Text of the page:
serialization can be used to save an object from one JVM and load it into another. For example, you can serialize it, shut down your jvm/computer, come back a week later, deserialize it, and you have the object in the same state.
There are only two hard things in computer science: cache invalidation, naming things, and off-by-one errors
Note that serialization is well-suited for temporarily storing objects, or for transferring objects over a network, but it is not very good for long-term storage. The problem is that there is a tight coupling between your classes and the serialized objects. If you change something in your class (you add or rename a member variable, for example), then you will not be able to deserialize objects from old files with the new version of the class.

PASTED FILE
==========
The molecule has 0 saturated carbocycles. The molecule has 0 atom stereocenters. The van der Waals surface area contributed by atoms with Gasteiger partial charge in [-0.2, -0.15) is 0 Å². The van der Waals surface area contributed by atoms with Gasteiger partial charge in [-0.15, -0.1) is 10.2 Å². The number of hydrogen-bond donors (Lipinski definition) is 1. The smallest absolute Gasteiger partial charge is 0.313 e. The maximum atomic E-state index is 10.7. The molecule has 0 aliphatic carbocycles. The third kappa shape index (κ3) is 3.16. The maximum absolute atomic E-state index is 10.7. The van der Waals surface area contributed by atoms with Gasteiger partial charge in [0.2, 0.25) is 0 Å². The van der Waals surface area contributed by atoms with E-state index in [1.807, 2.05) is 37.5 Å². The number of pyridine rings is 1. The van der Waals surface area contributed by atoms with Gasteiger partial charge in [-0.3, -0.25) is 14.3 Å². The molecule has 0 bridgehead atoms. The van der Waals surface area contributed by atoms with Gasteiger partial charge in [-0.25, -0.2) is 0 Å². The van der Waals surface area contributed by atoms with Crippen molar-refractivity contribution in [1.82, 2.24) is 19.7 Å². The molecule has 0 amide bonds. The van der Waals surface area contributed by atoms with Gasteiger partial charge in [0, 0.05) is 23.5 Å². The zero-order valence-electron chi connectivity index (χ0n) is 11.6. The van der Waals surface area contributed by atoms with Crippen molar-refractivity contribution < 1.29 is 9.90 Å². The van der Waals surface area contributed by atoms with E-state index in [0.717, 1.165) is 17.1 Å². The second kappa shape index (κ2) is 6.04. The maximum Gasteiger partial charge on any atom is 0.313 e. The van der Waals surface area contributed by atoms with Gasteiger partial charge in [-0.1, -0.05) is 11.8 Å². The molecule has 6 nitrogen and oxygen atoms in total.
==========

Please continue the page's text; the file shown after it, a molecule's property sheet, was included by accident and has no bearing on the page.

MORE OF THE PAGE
Suppose that you wrote a program which saves data by serializing objects in a file. Clients start to use the program. Someday you create a newer version of the program, in which you changed the classes that hold the data. Clients will not be able to read their saved files with the newer version, because the old serialized files have become incompatible because you changed the classes. So, if you write such a program, don't use serialization; use a well-defined (preferrably standard) file format instead.